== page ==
Contact at Headquarters: Douglas Isbell, 202/358-1547; Contact at Jet Propulsion Laboratory: Mary Hardin, 818/3540344. ***** ITEM 2 Oxygen for Mars (replay) NASA engineers have laid the groundwork for 'living off the land' on Mars by extracting oxygen from a simulated Martian atmosphere. Producing oxygen using materials readily available on Mars could reduce the amount of materials that would need to accompany a human mission to the Red Planet. The synthesized oxygen could be used for breathing air or as propellant to send samples and astronauts back to Earth. This week's experiment is an initial test of technology that will be aboard the Mars Surveyor 2001 Lander, scheduled to launch April 10, 2001. Contact at NASA Headquarters: Jennifer McCarter, 202/3581639; Contact at Johnson Space Center: Kelly Humphries, 281/4835111; Contact at Jet Propulsion Laboratory: Mary Hardin, 818/3540344. ***** ITEM 3 Propulsion by Wire (replay) Imagine driving your car and never having to stop for gas. That's what a tether, a long, thin wire, can do for a spacecraft. In Earth orbit, a moving tether creates an electrical current that could be used to power space vehicles. This type of power would be completely reusable and environmentally clean, as well as low cost compared to vehicles that must carry their own fuel. In August 2000, NASA will sponsor the first flight demonstration of tether propulsion as part of the Future-X program. Contact at Marshall Space Flight Center: June Malone, 256/544-7061. ***** ITEM 4 Springtime on Uranus (replay) If springtime on Earth were anything like it is now on Uranus, we would have numerous massive storm systems, each one covering the country from Kansas to New York and temperatures plunging to 300 degrees below zero. A dramatic

new time-lapse movie by NASA's Hubble Space Telescope shows for the first time seasonal changes on the planet. No one has ever seen this view in the modern era of astronomy because of the long year of Uranus -- more than 84 Earth years. Uranus is now revealed as a dynamic world with the brightest clouds in the outer Solar System and a fragile ring system that wobbles like an unbalanced wagon wheel. Contact at Headquarters: Donald Savage, 202/358-1727; Contact at Goddard Space Flight Center: Nancy Neal, 301/2860039; Contact at Space Telescope Science Institute: Ray Villard, 410/338-4514. The NASA Video File airs at noon, 3, 6, 9 p.m. and midnight Eastern time. NASA Television is available on GE-2, transponder 9C at 85 degrees West longitude, with vertical polarization. Frequency is on 3880.0 megahertz, with audio at 6.8 megahertz. The full text of the most recent NASA Video File Advisory can be found at: ftp://ftp.hq.nasa.gov/pub/pao/tv-advisory/nasa-tv.txt ***** Upcoming Media Event: Landsat 7 Briefing Reviewing 27 years of environmental discovery and previewing new ways of looking at our world, NASA and the U.S. Geological Survey will brief reporters March 31 on the April launch of Landsat 7. Landsat 7 will gather data from Earth's land surface and surrounding coastal regions. Analysis of the data will provide scientists with new information on deforestation, receding glaciers and crop monitoring. The spacecraft is scheduled for launch on April 15 from Vandenberg Air Force Base, CA. The briefing will be held at 1 p.m. EST March 31 in the James E. Webb Memorial Auditorium at NASA Headquarters, 300 E St., SW, Washington, DC. The briefing will be carried live on NASA TV with two-way question-and-answer capability for reporters at NASA centers. Contact at Headquarters: David E. Steitz, 202/358-1730; Contact at Goddard Space Flight Center: Lynn Chandler, 301/614-5562;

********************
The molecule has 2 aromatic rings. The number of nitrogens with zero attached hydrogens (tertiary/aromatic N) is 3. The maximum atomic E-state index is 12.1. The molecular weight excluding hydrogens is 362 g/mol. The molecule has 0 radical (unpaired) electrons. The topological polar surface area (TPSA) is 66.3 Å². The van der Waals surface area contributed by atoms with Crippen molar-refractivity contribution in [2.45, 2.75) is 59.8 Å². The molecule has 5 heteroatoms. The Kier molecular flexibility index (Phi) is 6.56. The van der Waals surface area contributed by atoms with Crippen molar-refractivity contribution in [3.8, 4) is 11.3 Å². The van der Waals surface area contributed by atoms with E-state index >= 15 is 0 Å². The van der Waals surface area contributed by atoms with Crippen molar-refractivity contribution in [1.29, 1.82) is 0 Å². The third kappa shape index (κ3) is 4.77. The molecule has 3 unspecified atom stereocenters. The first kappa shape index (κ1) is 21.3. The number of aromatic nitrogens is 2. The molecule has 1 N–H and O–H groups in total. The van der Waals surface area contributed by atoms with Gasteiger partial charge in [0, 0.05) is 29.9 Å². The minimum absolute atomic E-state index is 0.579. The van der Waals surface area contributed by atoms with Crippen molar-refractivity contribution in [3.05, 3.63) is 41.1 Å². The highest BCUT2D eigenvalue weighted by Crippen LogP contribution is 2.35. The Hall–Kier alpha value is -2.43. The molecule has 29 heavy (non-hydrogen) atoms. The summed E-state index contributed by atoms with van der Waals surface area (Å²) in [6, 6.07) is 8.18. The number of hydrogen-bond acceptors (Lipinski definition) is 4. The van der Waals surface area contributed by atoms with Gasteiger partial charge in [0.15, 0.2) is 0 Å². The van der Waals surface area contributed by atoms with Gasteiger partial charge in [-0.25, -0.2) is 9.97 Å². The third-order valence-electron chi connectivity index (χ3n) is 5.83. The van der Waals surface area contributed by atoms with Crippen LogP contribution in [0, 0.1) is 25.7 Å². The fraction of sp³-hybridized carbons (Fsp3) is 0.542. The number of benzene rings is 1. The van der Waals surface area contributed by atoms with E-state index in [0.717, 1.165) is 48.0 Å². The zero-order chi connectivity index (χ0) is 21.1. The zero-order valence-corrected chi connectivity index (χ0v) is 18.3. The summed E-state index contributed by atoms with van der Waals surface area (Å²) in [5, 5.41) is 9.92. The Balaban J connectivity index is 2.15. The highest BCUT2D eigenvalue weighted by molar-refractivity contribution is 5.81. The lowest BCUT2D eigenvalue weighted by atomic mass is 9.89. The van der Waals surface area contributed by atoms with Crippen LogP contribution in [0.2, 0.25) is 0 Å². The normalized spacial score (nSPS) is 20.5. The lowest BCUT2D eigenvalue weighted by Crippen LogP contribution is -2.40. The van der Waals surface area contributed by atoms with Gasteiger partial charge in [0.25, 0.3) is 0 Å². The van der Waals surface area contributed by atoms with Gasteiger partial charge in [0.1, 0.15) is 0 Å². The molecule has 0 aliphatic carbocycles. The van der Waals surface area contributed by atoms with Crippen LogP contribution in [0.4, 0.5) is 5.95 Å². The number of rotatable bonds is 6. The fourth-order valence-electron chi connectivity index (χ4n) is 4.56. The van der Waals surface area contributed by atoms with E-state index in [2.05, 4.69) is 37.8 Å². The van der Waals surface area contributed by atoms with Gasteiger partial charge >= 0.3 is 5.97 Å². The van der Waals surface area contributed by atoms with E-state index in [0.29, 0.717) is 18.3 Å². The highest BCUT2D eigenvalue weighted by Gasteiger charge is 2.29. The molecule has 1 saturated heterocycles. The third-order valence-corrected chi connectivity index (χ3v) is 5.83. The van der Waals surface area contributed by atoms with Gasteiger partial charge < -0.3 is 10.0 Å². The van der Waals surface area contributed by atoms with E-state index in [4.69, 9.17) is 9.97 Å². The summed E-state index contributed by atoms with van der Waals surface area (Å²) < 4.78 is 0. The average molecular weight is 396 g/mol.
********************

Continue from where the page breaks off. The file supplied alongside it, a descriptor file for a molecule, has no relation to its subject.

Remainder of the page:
Contact at U.S. Geological Survey: Catherine Watson, 703/6484732. ***** Contract Awards Contract awards are posted to the NASA Acquisition Information Service Web site.: http://procurement.nasa.gov/EPS/award.html ***** The NASA Daily News Summary is issued each business day at approximately 2 p.m. Eastern time. Members of the media who wish to subscribe or unsubscribe from this list, please send e-mail message to: Brian.Dunbar@hq.nasa.gov ***** end of daily news summary